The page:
Passion Is Work

Seth Godin had an interesting post recently challenging the notion of passion preceding the decision to commit.

“Offer me something I’m passionate about and I’ll show up with all of my energy, effort and care.”

That’s a great way to hide.

Because nothing is good enough to earn your passion before you do it. Perhaps, in concept, it’s worthy, but as soon as you closely examine the details and the pitfalls, it’s easy to decide it’s better to wait for a better offer.

We see this sort of thing manifest in any attempt people make to invest themselves in something new whether it is volunteering or new job tasks; getting audiences engage with new experiences; or people wanting a thunderbolt, love at first sight moment before dating.

Godin suggests turning it around to a place where people seek an opportunity to contribute and then passion grows from doing the work.

Work before passion measures our craft in terms of contribution, not in an idealized model of perfection.

Passion comes from feeling needed, from approaching mastery, from doing work that matters.

While this is almost an appeal to the individual not to discount an opportunity as something you aren’t passionate about, the “don’t knock it until you tried it,” argument doesn’t have a high conversion rate.

In addition to how doing work that matters strongly motivates people to work for non-profits, what immediately popped into my mind was that this might be an argument for the value of providing an participatory experience to audiences.

Just as people think that creativity is a matter of momentary inspiration gifted by an outside source or inherent genius rather than developed over a long process, it is a pretty good bet that people believe their passion is an inherent quality of themselves rather than the end result of effort and attention invested over a long period of time.

That whole bit about doing something you are passionate about and you will never have to work a day in your life evokes a sense of effortlessness. That can certainly be true if that passion is a result of short bursts of exposure/effort every day over 10-20 years. Even if you decide to fervently devote yourself to a rekindled childhood interest, the joy and groundwork laid in years past buoys you even when you are sweating toward proficiency.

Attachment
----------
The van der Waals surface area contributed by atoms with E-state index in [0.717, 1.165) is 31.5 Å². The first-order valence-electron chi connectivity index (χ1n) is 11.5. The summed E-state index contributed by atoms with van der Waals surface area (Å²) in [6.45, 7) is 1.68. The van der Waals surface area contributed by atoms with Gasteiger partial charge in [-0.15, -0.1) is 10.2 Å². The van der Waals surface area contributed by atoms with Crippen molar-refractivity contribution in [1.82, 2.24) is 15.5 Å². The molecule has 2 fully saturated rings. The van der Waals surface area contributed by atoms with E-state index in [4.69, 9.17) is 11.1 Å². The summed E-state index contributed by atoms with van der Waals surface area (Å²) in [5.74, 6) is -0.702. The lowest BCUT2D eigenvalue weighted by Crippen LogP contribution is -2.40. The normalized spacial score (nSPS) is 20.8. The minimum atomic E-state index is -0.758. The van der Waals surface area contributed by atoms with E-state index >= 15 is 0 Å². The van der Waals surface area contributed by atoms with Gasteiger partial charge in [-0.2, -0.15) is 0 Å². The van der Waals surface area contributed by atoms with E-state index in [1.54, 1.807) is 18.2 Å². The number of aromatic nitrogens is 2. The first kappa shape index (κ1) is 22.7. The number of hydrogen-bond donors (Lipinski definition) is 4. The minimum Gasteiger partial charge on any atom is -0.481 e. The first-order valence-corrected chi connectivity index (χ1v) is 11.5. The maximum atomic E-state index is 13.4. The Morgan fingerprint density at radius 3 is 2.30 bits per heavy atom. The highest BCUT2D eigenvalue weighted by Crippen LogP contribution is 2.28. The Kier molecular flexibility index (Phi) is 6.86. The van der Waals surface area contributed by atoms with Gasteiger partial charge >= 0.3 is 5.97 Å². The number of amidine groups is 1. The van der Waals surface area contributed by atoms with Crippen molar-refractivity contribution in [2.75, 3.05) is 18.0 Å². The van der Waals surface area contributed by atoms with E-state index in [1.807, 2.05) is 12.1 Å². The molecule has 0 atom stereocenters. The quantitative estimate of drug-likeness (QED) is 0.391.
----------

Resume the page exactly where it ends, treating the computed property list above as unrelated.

It is when we feel that adding anything new is a zero sum game, where something of a current selves must be sacrificed, that we use resonance with our passion as a filter. As Godin suggests, it makes it easy to say no based on an insufficient effort by others to get us excited.

Godin’s post is more a call to the individual to change their perspective than to organizations to offer more opportunities to become involved. However, once people start looking for ways to become involved in work they feel could develop into a passion, arts organizations need to be there with opportunities to offer.

About Joe Patti

I have been writing Butts in the Seats (BitS) on topics of arts and cultural administration since 2004 (yikes!). Given the ever evolving concerns facing the sector, I have yet to exhaust the available subject matter. In addition to BitS, I am a founding contributor to the ArtsHacker ( website where I focus on topics related to boards, law, governance, policy and practice.

I am also an evangelist for the effort to Build Public Will For Arts and Culture being helmed by Arts Midwest and the Metropolitan Group. (

I am currently the Director of the Grand Opera House in Macon, GA.

Among the things I am most proud are having produced an opera in the Hawaiian language and a dance drama about Hawaii's snow goddess Poli'ahu while working as a Theater Manager in Hawaii. Though there are many more highlights than there is space here to list.


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